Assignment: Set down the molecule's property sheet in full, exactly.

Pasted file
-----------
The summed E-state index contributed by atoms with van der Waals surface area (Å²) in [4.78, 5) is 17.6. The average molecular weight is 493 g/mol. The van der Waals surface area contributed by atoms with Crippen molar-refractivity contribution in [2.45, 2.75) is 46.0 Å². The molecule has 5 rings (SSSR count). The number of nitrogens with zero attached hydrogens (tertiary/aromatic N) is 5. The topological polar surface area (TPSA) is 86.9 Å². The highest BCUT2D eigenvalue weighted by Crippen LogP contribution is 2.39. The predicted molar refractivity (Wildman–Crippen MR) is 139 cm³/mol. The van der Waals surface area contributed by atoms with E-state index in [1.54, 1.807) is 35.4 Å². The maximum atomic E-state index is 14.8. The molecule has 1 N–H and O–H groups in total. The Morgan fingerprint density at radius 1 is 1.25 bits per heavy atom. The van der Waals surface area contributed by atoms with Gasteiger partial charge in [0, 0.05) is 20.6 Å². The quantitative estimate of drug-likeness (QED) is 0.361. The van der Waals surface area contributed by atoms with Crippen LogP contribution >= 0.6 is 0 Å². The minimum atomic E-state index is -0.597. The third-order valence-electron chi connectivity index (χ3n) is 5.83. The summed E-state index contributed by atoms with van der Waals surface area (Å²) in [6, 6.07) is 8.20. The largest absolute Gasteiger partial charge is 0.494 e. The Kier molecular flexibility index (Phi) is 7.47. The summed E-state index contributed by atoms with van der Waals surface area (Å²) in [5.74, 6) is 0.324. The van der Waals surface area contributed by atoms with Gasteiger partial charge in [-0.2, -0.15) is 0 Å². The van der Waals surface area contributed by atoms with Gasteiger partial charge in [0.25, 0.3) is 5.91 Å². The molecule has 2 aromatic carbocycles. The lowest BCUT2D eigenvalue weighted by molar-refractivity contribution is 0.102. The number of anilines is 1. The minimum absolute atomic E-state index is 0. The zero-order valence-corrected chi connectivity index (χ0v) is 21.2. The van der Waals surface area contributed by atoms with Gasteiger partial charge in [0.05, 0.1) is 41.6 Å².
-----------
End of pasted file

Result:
The summed E-state index contributed by atoms with van der Waals surface area (Å²) in [4.78, 5) is 17.6. The average molecular weight is 493 g/mol. The van der Waals surface area contributed by atoms with Crippen molar-refractivity contribution in [2.45, 2.75) is 46.0 Å². The molecule has 5 rings (SSSR count). The number of nitrogens with zero attached hydrogens (tertiary/aromatic N) is 5. The topological polar surface area (TPSA) is 86.9 Å². The highest BCUT2D eigenvalue weighted by Crippen LogP contribution is 2.39. The predicted molar refractivity (Wildman–Crippen MR) is 139 cm³/mol. The van der Waals surface area contributed by atoms with E-state index in [1.54, 1.807) is 35.4 Å². The maximum atomic E-state index is 14.8. The molecule has 1 N–H and O–H groups in total. The Morgan fingerprint density at radius 1 is 1.25 bits per heavy atom. The van der Waals surface area contributed by atoms with Gasteiger partial charge in [0, 0.05) is 20.6 Å². The quantitative estimate of drug-likeness (QED) is 0.361. The van der Waals surface area contributed by atoms with Crippen LogP contribution >= 0.6 is 0 Å². The minimum atomic E-state index is -0.597. The third-order valence-electron chi connectivity index (χ3n) is 5.83. The summed E-state index contributed by atoms with van der Waals surface area (Å²) in [6, 6.07) is 8.20. The largest absolute Gasteiger partial charge is 0.494 e. The Kier molecular flexibility index (Phi) is 7.47. The summed E-state index contributed by atoms with van der Waals surface area (Å²) in [5.74, 6) is 0.324. The van der Waals surface area contributed by atoms with Gasteiger partial charge in [-0.2, -0.15) is 0 Å². The van der Waals surface area contributed by atoms with Gasteiger partial charge in [0.25, 0.3) is 5.91 Å². The molecule has 2 aromatic carbocycles. The lowest BCUT2D eigenvalue weighted by molar-refractivity contribution is 0.102. The number of anilines is 1. The minimum absolute atomic E-state index is 0. The zero-order valence-corrected chi connectivity index (χ0v) is 21.2. The van der Waals surface area contributed by atoms with Gasteiger partial charge in [0.05, 0.1) is 41.6 Å².